No big budget deal before 2012 election, says former comptroller general
"We've got to present the American people with some tough choices, regardless of who wins in 2012," after which "everything must be on the table, from Medicare, to the health care law to tax reform, so we can get past the rhetoric and focus on results," he said.
Walker, who spent nine years heading the Government Accountability Office, is currently sounding the alarm on the nation's long-term debt crisis as chief executive officer of the nonprofit Comeback America Initiative. He spoke at the Ronald Reagan Center to the inaugural town hall meeting produced by Government Executive Media Group and attended by federal employees.
An approach like President Obama's new jobs proposal, Walker said, could be helpful as "a short-term step even if it exacerbates the deficit, as long as it's properly designed, paid for and coupled with a real plan with concrete long-term steps for dealing with the deficits that lie ahead," he said. But he called Obama's proposal to pay for his plan through tax hikes "politically unrealistic." And he said the provision for a payroll tax holiday "doesn't make sense," calling instead for more-targeted relief for new employees and employers, but not all recipients.
What's needed, Walker said, is "more certainty in regulations and the tax code" to spur investment from corporations, that "have trillions on their balance sheets and offshore."
With a current budget deficit at $1.3 trillion and $14 trillion in long-term government debt and political gridlock, Walker said he finds it "embarrassing to describe our fiscal and political situation" when traveling abroad. The United States was recently ranked 28th out of 34 developed nations for fiscal responsibility, he said.
"We're in a bad neighborhood, and the problem is not today's debt but what lies ahead," the former comptroller general said. With the gap between revenue and expectations for Medicare and Social Security, health care, education, deteriorating infrastructure and immigration, "the government has grown too fast and promised too much," he said. "The decisions made in the next five years will determine our future, how rapidly we approach the tipping point. If it happens, it will be felt not just in the United States but around the world."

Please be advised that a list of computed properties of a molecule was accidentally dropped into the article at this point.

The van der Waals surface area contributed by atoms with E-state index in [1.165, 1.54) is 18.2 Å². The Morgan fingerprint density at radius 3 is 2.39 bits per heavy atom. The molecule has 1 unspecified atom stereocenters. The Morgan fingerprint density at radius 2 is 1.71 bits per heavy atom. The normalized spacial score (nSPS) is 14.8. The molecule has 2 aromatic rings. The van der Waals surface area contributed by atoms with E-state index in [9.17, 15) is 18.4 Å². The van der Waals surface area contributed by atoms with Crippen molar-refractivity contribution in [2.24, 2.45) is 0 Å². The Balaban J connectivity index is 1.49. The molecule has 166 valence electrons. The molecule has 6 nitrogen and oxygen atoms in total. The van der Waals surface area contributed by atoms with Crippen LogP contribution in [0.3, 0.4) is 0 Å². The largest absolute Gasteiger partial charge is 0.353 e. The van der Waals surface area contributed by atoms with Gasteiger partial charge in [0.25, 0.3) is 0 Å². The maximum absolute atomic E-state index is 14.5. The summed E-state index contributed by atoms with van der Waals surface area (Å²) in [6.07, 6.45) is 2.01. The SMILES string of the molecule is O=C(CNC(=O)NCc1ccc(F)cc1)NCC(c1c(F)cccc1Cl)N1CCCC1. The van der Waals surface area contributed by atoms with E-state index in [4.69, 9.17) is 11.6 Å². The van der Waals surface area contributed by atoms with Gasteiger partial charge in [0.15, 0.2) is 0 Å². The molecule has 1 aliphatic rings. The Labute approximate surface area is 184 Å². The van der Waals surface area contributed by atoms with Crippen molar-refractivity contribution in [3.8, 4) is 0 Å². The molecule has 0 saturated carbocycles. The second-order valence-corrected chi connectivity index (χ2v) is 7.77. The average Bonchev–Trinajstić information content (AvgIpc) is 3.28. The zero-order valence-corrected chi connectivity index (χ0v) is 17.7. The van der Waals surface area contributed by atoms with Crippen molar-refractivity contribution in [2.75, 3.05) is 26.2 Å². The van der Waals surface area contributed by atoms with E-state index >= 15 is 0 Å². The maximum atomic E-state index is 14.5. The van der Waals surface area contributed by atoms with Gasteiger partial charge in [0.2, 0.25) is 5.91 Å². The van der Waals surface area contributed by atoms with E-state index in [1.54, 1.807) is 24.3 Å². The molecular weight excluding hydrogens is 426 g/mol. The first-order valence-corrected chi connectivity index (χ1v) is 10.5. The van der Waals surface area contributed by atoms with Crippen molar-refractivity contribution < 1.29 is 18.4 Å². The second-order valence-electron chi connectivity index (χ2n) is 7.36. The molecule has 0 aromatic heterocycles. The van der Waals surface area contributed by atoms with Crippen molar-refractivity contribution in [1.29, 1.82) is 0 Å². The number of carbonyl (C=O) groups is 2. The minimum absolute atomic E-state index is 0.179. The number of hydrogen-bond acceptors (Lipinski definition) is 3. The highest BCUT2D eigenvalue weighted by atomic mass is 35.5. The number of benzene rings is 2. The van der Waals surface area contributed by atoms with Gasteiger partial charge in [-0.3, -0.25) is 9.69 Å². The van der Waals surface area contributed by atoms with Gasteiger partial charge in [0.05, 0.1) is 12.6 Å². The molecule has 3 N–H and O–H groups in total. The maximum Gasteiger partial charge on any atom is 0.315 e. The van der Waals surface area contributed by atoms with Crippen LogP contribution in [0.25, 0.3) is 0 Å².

Though his background is in accounting, Walker freely blasted the nation's "broken" political system, saying, "We have deficits in the budget, trade and savings, but the leadership deficit is by far the worst." Too many politicians go for "partisan advantage and short-term focus, they treat the symptoms and not the disease, and they look at issues in isolation," he said.
He faulted Democrats for creating an "imprudent" new entitlement program under the 2010 Affordable Care Act and the Republicans for doing so in the 2003 Medicare prescription drug benefit.
He likened lawmakers to the Wimpy character from the old "Popeye" cartoon, who said, "I will gladly pay you Tuesday for a hamburger today." Of course, Walker said, "Tuesday never comes."
Walker said he is less concerned about partisanship than the ideological divide. "Parties are captive to the wing nuts left and right," he said. Washington is "dominated by career politicians, who may care about issues but have never had a real job, which is not conducive to innovation or tough choices for transformational change."